Previous behavioural and neuroimaging research suggested distinct cortical systems involved in processing abstract and concrete semantics; however, there is a dearth of causal evidence to support this. To address this, we applied anodal, cathodal, or sham (placebo) tDCS over Wernicke’s area before a session of contextual learning of novel concrete and abstract words (n = 10 each), presented five times in short stories. Learning effects were assessed at lexical and semantic levels immediately after the training and, to attest any consolidation effects of overnight sleep, on the next day. We observed successful learning of all items immediately after the session, with decreased performance in Day 2 assessment. Importantly, the results differed between stimulation conditions and tasks. Whereas the accuracy of semantic judgement for abstract words was significantly lower in the sham and anodal groups on Day 2 vs. Day 1, no significant performance drop was observed in the cathodal group. Similarly, the cathodal group showed no significant overnight performance reduction in the free recall task for either of the stimuli, unlike the other two groups. Furthermore, between-group analysis showed an overall better performance of both tDCS groups over the sham group, particularly expressed for abstract semantics and cathodal stimulation. In sum, the results suggest overlapping but diverging brain mechanisms for concrete and abstract semantics and indicate a larger degree of involvement of core language areas in storing abstract knowledge. Furthermore, they demonstrate a possiblity to improve learning outcomes using neuromodulatory techniques.
Most of the available behavioural and neuroimaging studies suggest distinct cognitive mechanisms underpinning encoding and storage of abstract and concrete semantics. At conceptual level, as often pointed out1, concrete concepts are characterised by clear references to material, physical objects (e.g. cat, car), whereas references of abstract concepts are not physical entities, but more complex mental states (e.g. dream, sadness), conditions (uncertainty), relationships (friendship) or situations (encounter). At behavioural level, these distinctions are known to be most typically reflected in the so-called “concreteness effect”2,3. As demonstrated in a number of experiments, which used various behavioural tasks (such as word recognition, naming, lexical decision etc.), concrete concepts are, as opposed to abstract ones, better remembered4, recognized5, faster read and comprehended6, and faster learnt7. Numerous attempts at explaining these differences have been made, enlisting various approaches in different fields, from purely theoretical linguistic and cognitive frameworks to neuroimaging experiments. Various theoretical approaches place emphasis on different features of concept perception; among the most influential are dual coding8, context availability6, hierarchical and associative information processing9 theories, and some others10.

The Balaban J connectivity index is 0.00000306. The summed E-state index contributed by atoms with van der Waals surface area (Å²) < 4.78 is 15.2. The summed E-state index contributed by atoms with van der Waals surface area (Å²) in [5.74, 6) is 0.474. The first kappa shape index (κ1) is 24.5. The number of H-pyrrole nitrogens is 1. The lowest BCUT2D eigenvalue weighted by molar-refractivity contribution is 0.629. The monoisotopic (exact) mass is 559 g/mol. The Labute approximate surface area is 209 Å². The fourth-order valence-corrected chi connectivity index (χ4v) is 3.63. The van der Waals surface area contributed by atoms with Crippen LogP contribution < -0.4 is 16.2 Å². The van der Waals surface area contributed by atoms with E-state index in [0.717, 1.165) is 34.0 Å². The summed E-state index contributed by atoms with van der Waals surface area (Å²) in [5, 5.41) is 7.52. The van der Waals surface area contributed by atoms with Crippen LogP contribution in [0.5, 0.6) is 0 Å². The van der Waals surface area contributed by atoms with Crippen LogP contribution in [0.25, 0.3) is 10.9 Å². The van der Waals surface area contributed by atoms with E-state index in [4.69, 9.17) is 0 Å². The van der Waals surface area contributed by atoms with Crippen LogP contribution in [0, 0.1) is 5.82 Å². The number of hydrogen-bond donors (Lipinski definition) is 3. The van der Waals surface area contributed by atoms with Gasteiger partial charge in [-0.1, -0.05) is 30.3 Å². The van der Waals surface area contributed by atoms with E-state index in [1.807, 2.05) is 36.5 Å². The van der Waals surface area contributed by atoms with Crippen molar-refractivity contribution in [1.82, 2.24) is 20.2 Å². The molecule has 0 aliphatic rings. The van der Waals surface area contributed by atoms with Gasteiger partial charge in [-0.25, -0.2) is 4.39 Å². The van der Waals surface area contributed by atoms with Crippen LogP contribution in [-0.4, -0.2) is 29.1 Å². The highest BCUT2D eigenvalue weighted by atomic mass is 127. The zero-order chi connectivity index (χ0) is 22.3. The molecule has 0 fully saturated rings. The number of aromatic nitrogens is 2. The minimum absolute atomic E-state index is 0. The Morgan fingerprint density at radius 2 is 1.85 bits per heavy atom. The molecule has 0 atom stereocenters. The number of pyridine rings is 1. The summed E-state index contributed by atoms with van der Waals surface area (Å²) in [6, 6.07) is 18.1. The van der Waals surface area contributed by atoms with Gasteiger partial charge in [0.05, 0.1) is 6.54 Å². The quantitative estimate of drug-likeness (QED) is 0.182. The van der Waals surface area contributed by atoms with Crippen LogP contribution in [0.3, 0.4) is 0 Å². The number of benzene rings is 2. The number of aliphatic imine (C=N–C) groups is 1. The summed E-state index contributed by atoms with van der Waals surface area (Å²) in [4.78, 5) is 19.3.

Investigation of differences between the processing of abstract and concrete semantics is of interest not only for theoretical studies of language but also for understanding how complex cognitive phenomena are implemented at the neural level. Neuroimaging data appear to indicate that the processing of concrete and abstract words involves different brain areas, at least in part, as demonstrated in EEG11,12 and fMRI13,14,15 studies supporting the extended dual-coding theory11. The available neuroscience-based theoretical accounts suggest that, whereas concrete word representations are more distributed and involve, depending on the exact semantic reference, different modality-specific areas, the abstract semantics relies more on the core language areas of the left hemisphere, i.e. temporo-parietal and inferior-frontal neocortex3,5,16. However, brain activation patterns as such do not necessarily indicate that a particular area is necessary for coding certain information, and the differences in activations may be due to secondary phenomena rather than the key underlying mechanisms17. This would require methods that can help establish causality. Neurostimulation techniques (such as transcranial magnetic or direct-current stimulation, TMS/tDCS) may provide a possibility to assess causally the involvement of particular brain regions in specific cognitive functions. At this time, there is a dearth of TMS/tDCS experiments addressing the concrete-abstract semantic distinction. Furthermore, even existing studies have not been always able to show any differential influence of stimulation on concrete and abstract word processing. For instance, it was shown that anodal tDCS over dorsolateral prefrontal cortex (DLPFC) or parietal cortex facilitated the retrieval of both semantic types equally18. On the other hand, Vukovic et al.19, using TMS, suggested prefrontal and premotor areas to take part in abstract word comprehension; that study, however, did not explore areas outside the frontal lobe, being mainly focused on action semantics. Similarly, other TMS studies have shown that the processing of abstract and concrete phrases differentially modulates motor cortex and cortico-spinal excitability20,21. Neither of these have addressed the core language systems. This has recently been done using direct electrical stimulation (DES) during awake surgery, showing that DES applied over the left BA44, which is a part of Broca’s area and inferior frontal gyrus (IFG), decreases the accuracy of semantic judgement task for abstract words, whereas for concrete words similar results were observed when left BA38 in the temporal lobe was stimulated22. This is an important finding, although one has to be cautious generalising results obtained surgically in neurological patients to healthy population.